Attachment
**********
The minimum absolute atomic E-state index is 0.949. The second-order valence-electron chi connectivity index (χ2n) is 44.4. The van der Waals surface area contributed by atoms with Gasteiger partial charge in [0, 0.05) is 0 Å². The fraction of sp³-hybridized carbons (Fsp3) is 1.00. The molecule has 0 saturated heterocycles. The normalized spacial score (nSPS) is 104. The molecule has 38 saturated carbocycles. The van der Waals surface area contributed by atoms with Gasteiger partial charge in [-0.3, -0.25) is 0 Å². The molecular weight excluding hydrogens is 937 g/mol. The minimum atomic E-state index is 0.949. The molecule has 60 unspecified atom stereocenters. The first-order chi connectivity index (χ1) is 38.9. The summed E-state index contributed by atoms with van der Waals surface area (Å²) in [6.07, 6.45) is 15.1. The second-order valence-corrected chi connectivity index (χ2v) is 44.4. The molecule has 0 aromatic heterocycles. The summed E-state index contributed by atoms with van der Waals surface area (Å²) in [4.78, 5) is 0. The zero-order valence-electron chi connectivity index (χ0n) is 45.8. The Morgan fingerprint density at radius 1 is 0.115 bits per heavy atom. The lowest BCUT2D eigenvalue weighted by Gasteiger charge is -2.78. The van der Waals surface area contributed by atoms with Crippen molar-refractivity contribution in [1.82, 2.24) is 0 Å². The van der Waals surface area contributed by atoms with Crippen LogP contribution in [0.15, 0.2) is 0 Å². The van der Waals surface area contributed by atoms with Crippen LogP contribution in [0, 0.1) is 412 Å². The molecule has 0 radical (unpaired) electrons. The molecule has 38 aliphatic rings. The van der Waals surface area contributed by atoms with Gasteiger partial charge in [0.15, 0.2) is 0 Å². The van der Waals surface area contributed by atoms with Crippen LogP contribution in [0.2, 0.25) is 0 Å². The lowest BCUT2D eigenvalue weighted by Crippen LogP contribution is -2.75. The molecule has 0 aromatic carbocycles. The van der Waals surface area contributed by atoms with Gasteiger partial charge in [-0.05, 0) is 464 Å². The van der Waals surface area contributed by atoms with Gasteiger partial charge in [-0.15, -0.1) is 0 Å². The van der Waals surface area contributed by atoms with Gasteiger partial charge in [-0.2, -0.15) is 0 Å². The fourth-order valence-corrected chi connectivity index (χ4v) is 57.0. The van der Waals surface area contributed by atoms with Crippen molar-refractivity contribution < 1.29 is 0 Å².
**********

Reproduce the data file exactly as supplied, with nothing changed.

The minimum absolute atomic E-state index is 0.949. The second-order valence-electron chi connectivity index (χ2n) is 44.4. The van der Waals surface area contributed by atoms with Gasteiger partial charge in [0, 0.05) is 0 Å². The fraction of sp³-hybridized carbons (Fsp3) is 1.00. The molecule has 0 saturated heterocycles. The normalized spacial score (nSPS) is 104. The molecule has 38 saturated carbocycles. The van der Waals surface area contributed by atoms with Gasteiger partial charge in [-0.3, -0.25) is 0 Å². The molecular weight excluding hydrogens is 937 g/mol. The minimum atomic E-state index is 0.949. The molecule has 60 unspecified atom stereocenters. The first-order chi connectivity index (χ1) is 38.9. The summed E-state index contributed by atoms with van der Waals surface area (Å²) in [6.07, 6.45) is 15.1. The second-order valence-corrected chi connectivity index (χ2v) is 44.4. The molecule has 0 aromatic heterocycles. The summed E-state index contributed by atoms with van der Waals surface area (Å²) in [4.78, 5) is 0. The zero-order valence-electron chi connectivity index (χ0n) is 45.8. The Morgan fingerprint density at radius 1 is 0.115 bits per heavy atom. The lowest BCUT2D eigenvalue weighted by Gasteiger charge is -2.78. The van der Waals surface area contributed by atoms with Crippen molar-refractivity contribution in [1.82, 2.24) is 0 Å². The van der Waals surface area contributed by atoms with Crippen LogP contribution in [0.15, 0.2) is 0 Å². The van der Waals surface area contributed by atoms with Crippen LogP contribution in [0, 0.1) is 412 Å². The molecule has 0 radical (unpaired) electrons. The molecule has 38 aliphatic rings. The van der Waals surface area contributed by atoms with Gasteiger partial charge in [0.15, 0.2) is 0 Å². The van der Waals surface area contributed by atoms with Crippen LogP contribution in [0.2, 0.25) is 0 Å². The lowest BCUT2D eigenvalue weighted by Crippen LogP contribution is -2.75. The molecule has 0 aromatic carbocycles. The van der Waals surface area contributed by atoms with Gasteiger partial charge in [-0.05, 0) is 464 Å². The van der Waals surface area contributed by atoms with Gasteiger partial charge in [-0.15, -0.1) is 0 Å². The van der Waals surface area contributed by atoms with Gasteiger partial charge in [-0.2, -0.15) is 0 Å². The fourth-order valence-corrected chi connectivity index (χ4v) is 57.0. The van der Waals surface area contributed by atoms with Crippen molar-refractivity contribution < 1.29 is 0 Å².